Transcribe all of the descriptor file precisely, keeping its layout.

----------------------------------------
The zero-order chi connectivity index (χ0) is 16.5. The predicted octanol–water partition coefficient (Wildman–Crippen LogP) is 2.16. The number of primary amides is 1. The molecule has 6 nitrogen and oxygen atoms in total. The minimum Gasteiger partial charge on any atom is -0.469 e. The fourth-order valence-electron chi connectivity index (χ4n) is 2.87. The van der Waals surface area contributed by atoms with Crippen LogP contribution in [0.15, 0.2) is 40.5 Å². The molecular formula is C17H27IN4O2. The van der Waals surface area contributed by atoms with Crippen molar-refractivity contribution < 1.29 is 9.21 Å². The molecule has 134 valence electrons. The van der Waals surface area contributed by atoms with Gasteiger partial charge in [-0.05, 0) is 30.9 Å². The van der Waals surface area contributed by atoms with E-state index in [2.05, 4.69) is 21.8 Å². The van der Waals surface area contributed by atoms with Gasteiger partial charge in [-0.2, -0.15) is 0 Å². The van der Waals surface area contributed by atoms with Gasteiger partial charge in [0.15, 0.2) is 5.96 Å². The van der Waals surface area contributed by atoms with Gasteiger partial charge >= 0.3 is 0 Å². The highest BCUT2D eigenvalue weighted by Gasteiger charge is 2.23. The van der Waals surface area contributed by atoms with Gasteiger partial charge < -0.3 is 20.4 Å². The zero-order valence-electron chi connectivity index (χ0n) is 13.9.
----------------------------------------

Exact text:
The zero-order chi connectivity index (χ0) is 16.5. The predicted octanol–water partition coefficient (Wildman–Crippen LogP) is 2.16. The number of primary amides is 1. The molecule has 6 nitrogen and oxygen atoms in total. The minimum Gasteiger partial charge on any atom is -0.469 e. The fourth-order valence-electron chi connectivity index (χ4n) is 2.87. The van der Waals surface area contributed by atoms with Crippen LogP contribution in [0.15, 0.2) is 40.5 Å². The molecular formula is C17H27IN4O2. The van der Waals surface area contributed by atoms with Crippen molar-refractivity contribution < 1.29 is 9.21 Å². The molecule has 134 valence electrons. The van der Waals surface area contributed by atoms with Gasteiger partial charge in [-0.05, 0) is 30.9 Å². The van der Waals surface area contributed by atoms with E-state index in [2.05, 4.69) is 21.8 Å². The van der Waals surface area contributed by atoms with Gasteiger partial charge in [-0.2, -0.15) is 0 Å². The van der Waals surface area contributed by atoms with Gasteiger partial charge in [0.15, 0.2) is 5.96 Å². The van der Waals surface area contributed by atoms with Gasteiger partial charge >= 0.3 is 0 Å². The highest BCUT2D eigenvalue weighted by Gasteiger charge is 2.23. The van der Waals surface area contributed by atoms with Gasteiger partial charge < -0.3 is 20.4 Å². The zero-order valence-electron chi connectivity index (χ0n) is 13.9.